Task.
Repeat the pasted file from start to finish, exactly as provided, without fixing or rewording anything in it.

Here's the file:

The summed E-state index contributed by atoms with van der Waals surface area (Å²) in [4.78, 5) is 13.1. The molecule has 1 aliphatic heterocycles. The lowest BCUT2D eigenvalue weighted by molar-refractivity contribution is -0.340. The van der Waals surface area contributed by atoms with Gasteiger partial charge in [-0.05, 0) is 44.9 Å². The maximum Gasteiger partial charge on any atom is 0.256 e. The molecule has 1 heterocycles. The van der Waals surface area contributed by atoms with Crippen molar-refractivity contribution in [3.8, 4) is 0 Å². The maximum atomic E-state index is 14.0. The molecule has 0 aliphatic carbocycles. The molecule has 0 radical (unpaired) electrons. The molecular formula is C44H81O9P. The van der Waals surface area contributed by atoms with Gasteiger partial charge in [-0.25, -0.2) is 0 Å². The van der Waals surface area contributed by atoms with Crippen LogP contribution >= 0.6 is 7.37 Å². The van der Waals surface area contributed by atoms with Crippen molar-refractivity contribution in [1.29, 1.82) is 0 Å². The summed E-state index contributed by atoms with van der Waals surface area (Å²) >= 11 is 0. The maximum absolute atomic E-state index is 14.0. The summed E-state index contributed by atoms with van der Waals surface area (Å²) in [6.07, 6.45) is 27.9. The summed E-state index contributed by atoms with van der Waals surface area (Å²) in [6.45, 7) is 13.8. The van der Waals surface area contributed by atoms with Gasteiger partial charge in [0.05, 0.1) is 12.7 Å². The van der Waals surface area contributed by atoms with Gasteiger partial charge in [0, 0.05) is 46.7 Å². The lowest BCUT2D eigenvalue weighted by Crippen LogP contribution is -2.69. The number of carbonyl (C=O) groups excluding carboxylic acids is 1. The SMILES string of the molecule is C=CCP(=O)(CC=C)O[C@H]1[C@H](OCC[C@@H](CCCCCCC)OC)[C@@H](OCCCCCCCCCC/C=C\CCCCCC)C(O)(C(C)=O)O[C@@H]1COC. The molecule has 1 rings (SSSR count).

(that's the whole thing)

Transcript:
The summed E-state index contributed by atoms with van der Waals surface area (Å²) in [4.78, 5) is 13.1. The molecule has 1 aliphatic heterocycles. The lowest BCUT2D eigenvalue weighted by molar-refractivity contribution is -0.340. The van der Waals surface area contributed by atoms with Gasteiger partial charge in [-0.05, 0) is 44.9 Å². The maximum Gasteiger partial charge on any atom is 0.256 e. The molecule has 1 heterocycles. The van der Waals surface area contributed by atoms with Crippen molar-refractivity contribution in [3.8, 4) is 0 Å². The maximum atomic E-state index is 14.0. The molecule has 0 aliphatic carbocycles. The molecule has 0 radical (unpaired) electrons. The molecular formula is C44H81O9P. The van der Waals surface area contributed by atoms with Gasteiger partial charge in [-0.25, -0.2) is 0 Å². The van der Waals surface area contributed by atoms with Crippen LogP contribution >= 0.6 is 7.37 Å². The van der Waals surface area contributed by atoms with Crippen molar-refractivity contribution in [1.29, 1.82) is 0 Å². The summed E-state index contributed by atoms with van der Waals surface area (Å²) >= 11 is 0. The maximum absolute atomic E-state index is 14.0. The summed E-state index contributed by atoms with van der Waals surface area (Å²) in [6.07, 6.45) is 27.9. The summed E-state index contributed by atoms with van der Waals surface area (Å²) in [6.45, 7) is 13.8. The van der Waals surface area contributed by atoms with Gasteiger partial charge in [0.05, 0.1) is 12.7 Å². The van der Waals surface area contributed by atoms with Gasteiger partial charge in [0, 0.05) is 46.7 Å². The lowest BCUT2D eigenvalue weighted by Crippen LogP contribution is -2.69. The number of carbonyl (C=O) groups excluding carboxylic acids is 1. The SMILES string of the molecule is C=CCP(=O)(CC=C)O[C@H]1[C@H](OCC[C@@H](CCCCCCC)OC)[C@@H](OCCCCCCCCCC/C=C\CCCCCC)C(O)(C(C)=O)O[C@@H]1COC. The molecule has 1 rings (SSSR count).